SavingSpecies: Colombian Hummingbirds and Orchids

Video of Dr. Stuart Pimm exploring the project area and discovering the Dracula orchid on a National Geographic Expedition
Finding a home for Dracula (3:58 min)


An unknown Dracula orchid, discovered in SavingSpecies project area. (Photo by Stuart Pimm. Click for a hi-res image).

Thanks to your help this year, we’ve now made a second payment to buy degraded land on a remarkable piece of land in Colombia, South America. We need only $21,000 more to complete the plan. Last year, we bought the land shown in green outline in the satellite image below.

The second payment we’ve just made is towards buying and restoring forest to the open areas to the east. These areas are in desperate need of restoration. Its steep mountain slopes are in an area that gets a lot of rain. Without forest cover, the hillsides wash away — sometimes catastrophically. We know from other places nearby that with protection the forest quickly recovers.

The SavingSpecies team visited this forest in July 2012. Even forest only six years old has lots of birds and orchids. And, yes, these forests are really home to Dracula — a very lovely orchid. (All these visits are paid for by our personal funds and research funds.)

Why is this forest so very important?

The nearby forest is home to 11 species of threatened birds — including two that are critically endangered, including the dusky starfrontlet, a hummingbird only recently discovered.

The dusky starfrontlet is one of hundreds of bird species in the Colombian rainforest. (Photo by Luis Mazariegos)

The forest is also home to an amazing variety of plant life, especially orchids, which, well yes, include species of the genus Dracula!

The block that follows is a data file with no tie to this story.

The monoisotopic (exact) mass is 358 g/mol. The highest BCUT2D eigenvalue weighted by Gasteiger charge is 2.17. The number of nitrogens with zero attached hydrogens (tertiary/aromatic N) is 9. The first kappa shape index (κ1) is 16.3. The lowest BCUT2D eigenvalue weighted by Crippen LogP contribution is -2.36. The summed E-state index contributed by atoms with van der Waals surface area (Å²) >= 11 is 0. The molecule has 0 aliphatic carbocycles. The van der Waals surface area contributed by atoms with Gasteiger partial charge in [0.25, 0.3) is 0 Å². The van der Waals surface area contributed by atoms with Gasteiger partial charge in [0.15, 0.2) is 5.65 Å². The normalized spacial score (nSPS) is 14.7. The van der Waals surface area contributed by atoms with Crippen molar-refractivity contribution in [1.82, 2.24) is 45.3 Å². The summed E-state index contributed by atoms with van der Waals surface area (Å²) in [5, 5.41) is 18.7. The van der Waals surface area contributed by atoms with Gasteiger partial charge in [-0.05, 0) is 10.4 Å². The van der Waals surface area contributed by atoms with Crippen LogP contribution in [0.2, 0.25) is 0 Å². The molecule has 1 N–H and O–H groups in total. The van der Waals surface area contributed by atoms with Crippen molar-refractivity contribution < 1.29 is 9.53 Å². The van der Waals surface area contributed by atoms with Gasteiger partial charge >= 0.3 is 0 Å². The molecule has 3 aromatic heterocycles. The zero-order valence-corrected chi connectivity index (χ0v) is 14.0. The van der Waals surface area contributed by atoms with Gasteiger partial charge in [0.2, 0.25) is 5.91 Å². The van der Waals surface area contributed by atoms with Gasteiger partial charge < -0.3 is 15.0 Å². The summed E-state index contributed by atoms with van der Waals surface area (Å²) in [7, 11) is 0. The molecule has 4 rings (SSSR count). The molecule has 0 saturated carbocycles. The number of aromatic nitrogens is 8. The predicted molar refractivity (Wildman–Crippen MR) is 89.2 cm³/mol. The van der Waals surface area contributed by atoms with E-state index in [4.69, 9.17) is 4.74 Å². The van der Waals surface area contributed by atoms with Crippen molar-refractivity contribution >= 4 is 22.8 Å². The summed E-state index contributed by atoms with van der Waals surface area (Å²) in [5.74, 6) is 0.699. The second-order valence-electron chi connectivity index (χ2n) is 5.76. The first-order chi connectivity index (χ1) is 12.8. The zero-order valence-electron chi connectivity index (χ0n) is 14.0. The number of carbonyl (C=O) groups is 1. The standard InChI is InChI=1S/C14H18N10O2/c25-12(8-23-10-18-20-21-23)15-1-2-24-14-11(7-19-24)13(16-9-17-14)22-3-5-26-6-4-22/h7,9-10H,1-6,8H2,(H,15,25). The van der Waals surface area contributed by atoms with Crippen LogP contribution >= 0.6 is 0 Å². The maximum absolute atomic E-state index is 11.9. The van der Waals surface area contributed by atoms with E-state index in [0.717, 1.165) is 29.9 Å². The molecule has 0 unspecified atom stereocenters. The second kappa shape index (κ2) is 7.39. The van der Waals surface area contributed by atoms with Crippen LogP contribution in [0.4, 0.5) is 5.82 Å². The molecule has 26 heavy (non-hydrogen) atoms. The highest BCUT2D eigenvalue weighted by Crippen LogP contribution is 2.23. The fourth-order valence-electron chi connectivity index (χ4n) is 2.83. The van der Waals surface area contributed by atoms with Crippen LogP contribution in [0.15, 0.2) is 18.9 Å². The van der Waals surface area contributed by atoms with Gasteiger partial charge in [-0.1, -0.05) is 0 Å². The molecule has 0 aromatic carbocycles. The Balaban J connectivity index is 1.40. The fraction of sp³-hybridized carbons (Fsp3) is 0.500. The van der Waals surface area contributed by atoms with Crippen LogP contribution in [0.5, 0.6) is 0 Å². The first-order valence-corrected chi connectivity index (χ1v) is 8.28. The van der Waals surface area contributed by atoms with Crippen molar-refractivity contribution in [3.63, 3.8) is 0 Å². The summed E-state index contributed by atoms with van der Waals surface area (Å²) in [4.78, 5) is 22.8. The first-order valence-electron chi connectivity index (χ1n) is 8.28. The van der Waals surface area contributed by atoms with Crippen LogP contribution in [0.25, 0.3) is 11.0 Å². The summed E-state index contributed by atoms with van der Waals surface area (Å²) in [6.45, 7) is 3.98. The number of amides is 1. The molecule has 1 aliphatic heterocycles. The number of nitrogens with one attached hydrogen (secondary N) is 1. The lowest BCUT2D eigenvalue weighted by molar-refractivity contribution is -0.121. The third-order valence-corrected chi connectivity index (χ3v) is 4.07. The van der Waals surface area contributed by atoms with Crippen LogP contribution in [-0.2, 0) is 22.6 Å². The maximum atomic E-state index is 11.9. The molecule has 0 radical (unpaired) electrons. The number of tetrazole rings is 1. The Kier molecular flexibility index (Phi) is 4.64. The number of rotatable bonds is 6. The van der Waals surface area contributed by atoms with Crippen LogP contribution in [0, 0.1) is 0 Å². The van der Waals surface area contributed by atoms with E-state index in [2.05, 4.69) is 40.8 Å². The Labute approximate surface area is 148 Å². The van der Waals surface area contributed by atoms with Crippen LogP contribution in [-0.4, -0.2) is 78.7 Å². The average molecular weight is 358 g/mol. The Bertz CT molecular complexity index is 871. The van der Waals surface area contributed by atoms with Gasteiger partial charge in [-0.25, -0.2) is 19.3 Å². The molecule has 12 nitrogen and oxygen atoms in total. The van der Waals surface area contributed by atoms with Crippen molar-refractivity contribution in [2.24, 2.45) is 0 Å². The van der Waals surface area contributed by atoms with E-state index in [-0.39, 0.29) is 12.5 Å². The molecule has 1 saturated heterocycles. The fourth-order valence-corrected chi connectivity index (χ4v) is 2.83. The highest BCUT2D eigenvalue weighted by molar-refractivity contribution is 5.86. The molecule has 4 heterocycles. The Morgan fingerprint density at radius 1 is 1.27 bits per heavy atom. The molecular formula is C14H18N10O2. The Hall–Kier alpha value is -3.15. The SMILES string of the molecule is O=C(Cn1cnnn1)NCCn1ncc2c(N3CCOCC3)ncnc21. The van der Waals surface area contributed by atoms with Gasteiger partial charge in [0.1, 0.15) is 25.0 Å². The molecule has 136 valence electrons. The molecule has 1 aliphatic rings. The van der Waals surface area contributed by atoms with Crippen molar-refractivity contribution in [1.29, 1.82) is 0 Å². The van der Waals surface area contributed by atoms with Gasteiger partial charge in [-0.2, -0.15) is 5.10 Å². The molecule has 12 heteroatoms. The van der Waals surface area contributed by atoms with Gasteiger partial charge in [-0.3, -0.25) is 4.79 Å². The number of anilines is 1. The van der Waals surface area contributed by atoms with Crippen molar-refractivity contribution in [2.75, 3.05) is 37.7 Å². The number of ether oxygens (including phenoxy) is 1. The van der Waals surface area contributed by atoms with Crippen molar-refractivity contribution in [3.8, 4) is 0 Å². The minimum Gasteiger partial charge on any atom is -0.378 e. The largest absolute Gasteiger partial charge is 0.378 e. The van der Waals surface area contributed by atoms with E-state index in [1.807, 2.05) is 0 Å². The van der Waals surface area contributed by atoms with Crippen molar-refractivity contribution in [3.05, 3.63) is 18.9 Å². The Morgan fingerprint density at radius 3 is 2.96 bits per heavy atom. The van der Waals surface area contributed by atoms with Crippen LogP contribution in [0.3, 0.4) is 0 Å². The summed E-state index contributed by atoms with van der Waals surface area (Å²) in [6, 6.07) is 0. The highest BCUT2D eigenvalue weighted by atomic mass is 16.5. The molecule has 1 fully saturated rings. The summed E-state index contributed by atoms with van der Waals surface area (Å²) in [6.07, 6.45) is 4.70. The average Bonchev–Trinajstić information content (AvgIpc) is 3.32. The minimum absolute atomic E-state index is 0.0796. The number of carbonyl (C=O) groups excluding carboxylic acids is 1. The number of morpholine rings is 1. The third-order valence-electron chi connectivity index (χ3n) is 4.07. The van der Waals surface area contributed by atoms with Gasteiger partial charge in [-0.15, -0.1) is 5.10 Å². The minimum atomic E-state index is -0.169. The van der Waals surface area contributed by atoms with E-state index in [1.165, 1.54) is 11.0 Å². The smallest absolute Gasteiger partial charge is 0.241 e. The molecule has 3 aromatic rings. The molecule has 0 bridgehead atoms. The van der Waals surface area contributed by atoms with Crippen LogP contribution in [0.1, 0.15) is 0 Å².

Restoring the forest to the degraded land will soak up a lot of carbon dioxide from the atmosphere — this is a warm, wet place where trees grow quickly.

By the same token, heavy rainfall on steep mountain slopes means these area erode quickly once they lose their forests.

By restoring these forests, we’ll help create a much larger protected area and, most importantly, connect the existing reserve to other forests to the east and west.

What can you do to help?

This land is quite cheap — about $170 per hectare, or $80 an acre. Please buy an acre! (Remember, 100 percent of the money you give SavingSpecies goes to land purchases.) Will you ask your friends and loved ones to buy an acre? If they say no, buy an acre for them! Buy two acres and you are “carbon neutral” for the next 20 years as the forest grows back.

All money goes to land purchase through a 501c3 US-registered charity so it’s all tax deductible.

We’ve now raised $45,000 to buy degraded land.   We need another $21,000 to complete the purchase of all available land.  If 150 people like you donate $80 dollars we can achieve our goal. Please consider donating $80 today. Of course, every penny counts, so any amount helps. Even if you can’t donate, please tell your family and friends. Click on the Share buttons below to tell your friends on Facebook and Twitter.

We at SavingSpecies want you to know exactly where all your money goes. The answer is right here (in green outline):
Colombia Green Satellite Map







Please DONATE to help preserve Colombian orchids. Your donation is fully tax-deductible and all funds go directly to the cost of the land purchase.

More information

Saving Species Colombia Proposal 2012 (324KB PDF)
Full proposal and acceptance letter (2MB PDF)
National Geographic article by Stuart Pimm: Finding a home for Dracula
National Geographic article by Stuart Pimm: Finding orchids in Colombia’s other rainforest